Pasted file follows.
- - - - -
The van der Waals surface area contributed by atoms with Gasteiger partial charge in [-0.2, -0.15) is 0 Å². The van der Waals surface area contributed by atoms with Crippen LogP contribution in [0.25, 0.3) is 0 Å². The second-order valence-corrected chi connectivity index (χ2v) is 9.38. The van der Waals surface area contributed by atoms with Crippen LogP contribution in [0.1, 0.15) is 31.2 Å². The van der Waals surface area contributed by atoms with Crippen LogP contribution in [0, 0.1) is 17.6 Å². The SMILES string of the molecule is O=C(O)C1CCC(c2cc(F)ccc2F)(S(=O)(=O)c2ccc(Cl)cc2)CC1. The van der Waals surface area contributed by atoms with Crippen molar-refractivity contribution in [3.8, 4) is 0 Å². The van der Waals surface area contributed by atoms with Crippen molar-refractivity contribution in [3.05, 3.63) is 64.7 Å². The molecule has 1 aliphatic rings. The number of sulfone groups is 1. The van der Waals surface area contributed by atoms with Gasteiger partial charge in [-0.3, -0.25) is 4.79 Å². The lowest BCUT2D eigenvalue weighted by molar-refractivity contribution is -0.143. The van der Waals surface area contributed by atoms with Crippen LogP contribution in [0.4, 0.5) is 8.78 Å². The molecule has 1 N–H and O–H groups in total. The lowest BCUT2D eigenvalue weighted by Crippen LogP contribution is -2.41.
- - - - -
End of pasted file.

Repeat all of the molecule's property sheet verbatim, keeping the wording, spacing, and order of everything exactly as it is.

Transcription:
The van der Waals surface area contributed by atoms with Gasteiger partial charge in [-0.2, -0.15) is 0 Å². The van der Waals surface area contributed by atoms with Crippen LogP contribution in [0.25, 0.3) is 0 Å². The second-order valence-corrected chi connectivity index (χ2v) is 9.38. The van der Waals surface area contributed by atoms with Crippen LogP contribution in [0.1, 0.15) is 31.2 Å². The van der Waals surface area contributed by atoms with Crippen LogP contribution in [0, 0.1) is 17.6 Å². The SMILES string of the molecule is O=C(O)C1CCC(c2cc(F)ccc2F)(S(=O)(=O)c2ccc(Cl)cc2)CC1. The van der Waals surface area contributed by atoms with Crippen molar-refractivity contribution in [3.8, 4) is 0 Å². The van der Waals surface area contributed by atoms with Crippen molar-refractivity contribution in [3.05, 3.63) is 64.7 Å². The molecule has 1 aliphatic rings. The number of sulfone groups is 1. The van der Waals surface area contributed by atoms with Gasteiger partial charge in [-0.3, -0.25) is 4.79 Å². The lowest BCUT2D eigenvalue weighted by molar-refractivity contribution is -0.143. The van der Waals surface area contributed by atoms with Crippen LogP contribution in [0.4, 0.5) is 8.78 Å². The molecule has 1 N–H and O–H groups in total. The lowest BCUT2D eigenvalue weighted by Crippen LogP contribution is -2.41.